Emerging Leaders' Perspectives on Emerging Markets by Yael Selfin
Don’t write off half of the world economy
Opportunities in emerging markets
Author: Yael Selfin, Head of Macroeconomics, KPMG
Emerging markets appear to be less in vogue than they once were. The end of the commodities super cycle, a turn in US monetary policy, and a challenging economic transition in China, have all conjured doubts about the prospects for emerging economies.
Faith was particularly dented in those countries that committed one of the four ‘sins’:
• large current account deficit
• high level of dollar denominated debt
• strong dependency on commodity exports; and
• significant exports exposure to China.
After a difficult year in 2015, emerging market and developing economies should breathe a sigh of relief, the worst may be over for many. Some countries will do better than others, while low asset prices and falling exchange rates may offer investors good opportunities.
In the short term, countries with current account surplus, or a relatively modest current account deficit, such as the Philippines, India, and Thailand could see their currencies remain relatively stable. As the value of the US dollar rises, India, and to a lesser extent South Africa, should also benefit from the fact that a smaller proportion of their debt would be adversely affected.
Countries with a diverse export base, in terms of both product and geographical market, should be more resilient. This is the time for those countries that developed export industries beyond commodities to shine. Although not all commodity exporters are likely to be impacted, those linked to China’s manufacturing and real estate sectors are more vulnerable, others could see opportunities in some of the growth markets.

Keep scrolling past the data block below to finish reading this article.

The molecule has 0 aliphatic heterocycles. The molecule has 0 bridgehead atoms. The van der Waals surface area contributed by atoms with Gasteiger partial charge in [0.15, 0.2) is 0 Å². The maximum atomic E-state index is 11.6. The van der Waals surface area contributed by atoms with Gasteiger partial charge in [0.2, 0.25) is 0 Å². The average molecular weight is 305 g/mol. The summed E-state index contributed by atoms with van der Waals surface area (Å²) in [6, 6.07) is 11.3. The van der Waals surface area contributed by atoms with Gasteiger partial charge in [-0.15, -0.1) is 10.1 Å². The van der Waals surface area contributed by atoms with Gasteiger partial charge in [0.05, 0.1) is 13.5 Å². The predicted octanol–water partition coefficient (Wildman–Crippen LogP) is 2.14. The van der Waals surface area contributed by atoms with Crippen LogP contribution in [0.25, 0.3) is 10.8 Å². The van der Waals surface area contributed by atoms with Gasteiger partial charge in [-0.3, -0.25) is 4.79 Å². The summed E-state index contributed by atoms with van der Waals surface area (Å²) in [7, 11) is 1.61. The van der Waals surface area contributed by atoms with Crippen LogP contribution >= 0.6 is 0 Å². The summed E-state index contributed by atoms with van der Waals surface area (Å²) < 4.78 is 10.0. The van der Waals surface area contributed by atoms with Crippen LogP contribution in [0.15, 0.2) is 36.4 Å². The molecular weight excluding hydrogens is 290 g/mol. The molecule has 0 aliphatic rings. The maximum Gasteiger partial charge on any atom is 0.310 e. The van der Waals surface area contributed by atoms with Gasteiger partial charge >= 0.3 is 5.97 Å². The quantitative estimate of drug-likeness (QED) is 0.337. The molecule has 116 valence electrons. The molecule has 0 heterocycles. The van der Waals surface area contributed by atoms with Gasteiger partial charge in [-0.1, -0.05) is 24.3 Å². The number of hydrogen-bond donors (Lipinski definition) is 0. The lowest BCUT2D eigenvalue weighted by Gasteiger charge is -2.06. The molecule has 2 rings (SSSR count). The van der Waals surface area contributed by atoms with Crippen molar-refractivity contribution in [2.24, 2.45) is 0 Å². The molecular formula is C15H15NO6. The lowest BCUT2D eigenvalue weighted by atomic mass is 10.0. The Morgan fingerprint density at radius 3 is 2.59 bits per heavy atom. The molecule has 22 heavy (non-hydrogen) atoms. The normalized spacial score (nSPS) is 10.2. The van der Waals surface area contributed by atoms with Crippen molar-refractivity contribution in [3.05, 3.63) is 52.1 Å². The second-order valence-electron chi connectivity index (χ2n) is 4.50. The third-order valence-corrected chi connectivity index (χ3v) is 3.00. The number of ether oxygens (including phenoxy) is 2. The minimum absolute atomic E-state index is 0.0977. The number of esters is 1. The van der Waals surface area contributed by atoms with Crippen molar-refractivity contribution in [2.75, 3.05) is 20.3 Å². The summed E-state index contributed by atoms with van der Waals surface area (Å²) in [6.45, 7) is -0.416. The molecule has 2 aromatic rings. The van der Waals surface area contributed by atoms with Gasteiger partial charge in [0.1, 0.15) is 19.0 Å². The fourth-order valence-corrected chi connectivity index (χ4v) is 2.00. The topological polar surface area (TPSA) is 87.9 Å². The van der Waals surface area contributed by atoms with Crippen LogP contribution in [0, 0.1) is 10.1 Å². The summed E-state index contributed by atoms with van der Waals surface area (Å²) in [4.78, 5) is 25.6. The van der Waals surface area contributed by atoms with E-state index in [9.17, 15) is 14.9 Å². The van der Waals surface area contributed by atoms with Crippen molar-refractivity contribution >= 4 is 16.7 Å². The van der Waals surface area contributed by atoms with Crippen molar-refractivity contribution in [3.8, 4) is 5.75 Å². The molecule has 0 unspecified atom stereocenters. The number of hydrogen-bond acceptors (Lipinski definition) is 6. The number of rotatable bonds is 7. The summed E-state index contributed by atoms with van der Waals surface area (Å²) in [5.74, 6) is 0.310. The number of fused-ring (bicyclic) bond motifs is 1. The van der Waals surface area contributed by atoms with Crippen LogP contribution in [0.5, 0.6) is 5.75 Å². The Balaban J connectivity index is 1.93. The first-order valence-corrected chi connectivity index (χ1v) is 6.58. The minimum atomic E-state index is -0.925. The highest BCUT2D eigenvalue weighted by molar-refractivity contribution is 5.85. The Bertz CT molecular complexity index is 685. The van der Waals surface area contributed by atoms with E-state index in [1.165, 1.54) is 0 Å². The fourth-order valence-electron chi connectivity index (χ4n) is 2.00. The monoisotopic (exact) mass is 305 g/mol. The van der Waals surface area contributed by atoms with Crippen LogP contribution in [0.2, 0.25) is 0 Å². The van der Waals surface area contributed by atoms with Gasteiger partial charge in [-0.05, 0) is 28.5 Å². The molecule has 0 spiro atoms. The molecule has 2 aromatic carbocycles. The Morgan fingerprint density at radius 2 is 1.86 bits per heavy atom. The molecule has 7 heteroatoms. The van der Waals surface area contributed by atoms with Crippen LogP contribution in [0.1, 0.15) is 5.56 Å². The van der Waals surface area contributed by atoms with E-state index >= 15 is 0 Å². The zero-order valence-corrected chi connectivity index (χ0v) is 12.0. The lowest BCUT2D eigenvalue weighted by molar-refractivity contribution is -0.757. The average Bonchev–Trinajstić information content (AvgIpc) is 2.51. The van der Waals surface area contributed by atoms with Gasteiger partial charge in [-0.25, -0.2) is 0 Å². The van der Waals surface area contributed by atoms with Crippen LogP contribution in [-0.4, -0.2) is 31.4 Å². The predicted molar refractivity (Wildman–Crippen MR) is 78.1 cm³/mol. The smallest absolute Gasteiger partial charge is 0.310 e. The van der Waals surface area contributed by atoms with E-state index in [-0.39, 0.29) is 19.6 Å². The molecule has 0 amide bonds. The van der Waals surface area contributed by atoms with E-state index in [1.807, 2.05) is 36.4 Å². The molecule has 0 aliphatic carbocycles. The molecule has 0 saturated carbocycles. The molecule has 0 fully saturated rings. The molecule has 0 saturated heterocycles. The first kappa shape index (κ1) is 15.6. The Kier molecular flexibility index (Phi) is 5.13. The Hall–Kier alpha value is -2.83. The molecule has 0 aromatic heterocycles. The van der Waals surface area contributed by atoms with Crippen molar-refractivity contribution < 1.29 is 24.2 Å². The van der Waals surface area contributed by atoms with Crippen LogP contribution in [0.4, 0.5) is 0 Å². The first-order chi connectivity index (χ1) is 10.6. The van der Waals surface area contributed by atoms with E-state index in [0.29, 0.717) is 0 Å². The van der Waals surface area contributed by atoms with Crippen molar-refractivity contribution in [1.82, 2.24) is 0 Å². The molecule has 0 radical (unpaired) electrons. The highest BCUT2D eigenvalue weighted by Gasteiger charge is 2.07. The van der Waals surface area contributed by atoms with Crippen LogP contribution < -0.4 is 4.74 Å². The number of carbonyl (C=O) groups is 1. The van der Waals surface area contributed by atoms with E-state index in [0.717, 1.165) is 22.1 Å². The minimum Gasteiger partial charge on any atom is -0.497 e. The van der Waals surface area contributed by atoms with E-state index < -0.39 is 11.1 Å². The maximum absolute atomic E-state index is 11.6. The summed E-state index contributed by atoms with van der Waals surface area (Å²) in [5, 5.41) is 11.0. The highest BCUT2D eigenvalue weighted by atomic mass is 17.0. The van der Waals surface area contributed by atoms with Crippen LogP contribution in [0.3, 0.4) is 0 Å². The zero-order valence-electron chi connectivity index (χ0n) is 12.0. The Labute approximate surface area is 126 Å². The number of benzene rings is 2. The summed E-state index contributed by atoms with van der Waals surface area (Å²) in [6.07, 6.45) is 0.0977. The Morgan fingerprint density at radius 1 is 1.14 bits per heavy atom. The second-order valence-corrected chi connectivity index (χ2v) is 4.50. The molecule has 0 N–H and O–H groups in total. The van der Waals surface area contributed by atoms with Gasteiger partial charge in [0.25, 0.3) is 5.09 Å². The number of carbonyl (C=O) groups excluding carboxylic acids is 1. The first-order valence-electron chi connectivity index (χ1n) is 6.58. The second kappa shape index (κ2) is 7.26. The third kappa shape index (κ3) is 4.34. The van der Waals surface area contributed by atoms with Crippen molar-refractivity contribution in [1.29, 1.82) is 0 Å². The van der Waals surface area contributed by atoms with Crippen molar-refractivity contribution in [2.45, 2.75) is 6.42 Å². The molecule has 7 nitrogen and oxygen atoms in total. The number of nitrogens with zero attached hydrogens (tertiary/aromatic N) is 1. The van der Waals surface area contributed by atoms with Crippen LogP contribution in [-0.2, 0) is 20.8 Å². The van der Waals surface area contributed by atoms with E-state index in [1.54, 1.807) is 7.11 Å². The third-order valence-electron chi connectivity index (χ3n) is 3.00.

Those economies that are less exposed to China, and to its declining industries in particular, could be of interest. Poland and Kenya come to mind. It is important to distinguish, however, between exposure to different parts of the Chinese economy, as a growing focus on consumption should provide opportunities for a wide variety of exports.
Beyond the immediate future, fundamentals also count. Our analysis shows that the strength of public institutions could make a significant impact on countries’ growth potential, and strong public institutions can steer countries to a solid economic path in adverse time.
Our latest Variables for Sustainable Growth Index shows how diverse emerging markets performance is in this area (see chart below). Countries like Chile and Malaysia perform particularly well, followed by Uruguay, South Africa and Costa Rica.
For an example of why it matters, take Nigeria, a country that has been significantly hurt by the falling oil price. Our analysis shows that if Nigeria could get its institutional strength to reach the level of Finland, its economic growth would be consistently higher, causing GDP per capita to be over 30% higher by 2050. To do that, Nigeria will need to continue tackling corruption, raise government effectiveness and improve regulatory quality and judicial independence.
VSG’s Institution strength pillar, selected countries performance, 2015
Source: KPMG Macroeconomics analysis based on data from World Bank and WEF .
The lesson for investors, business leaders and policy makers is to take a wider view of emerging economies when searching for opportunities for growth. Almost every country will have its hidden gem waiting to be explored, so it is worth taking the time to discover what these are and how they best might be leveraged.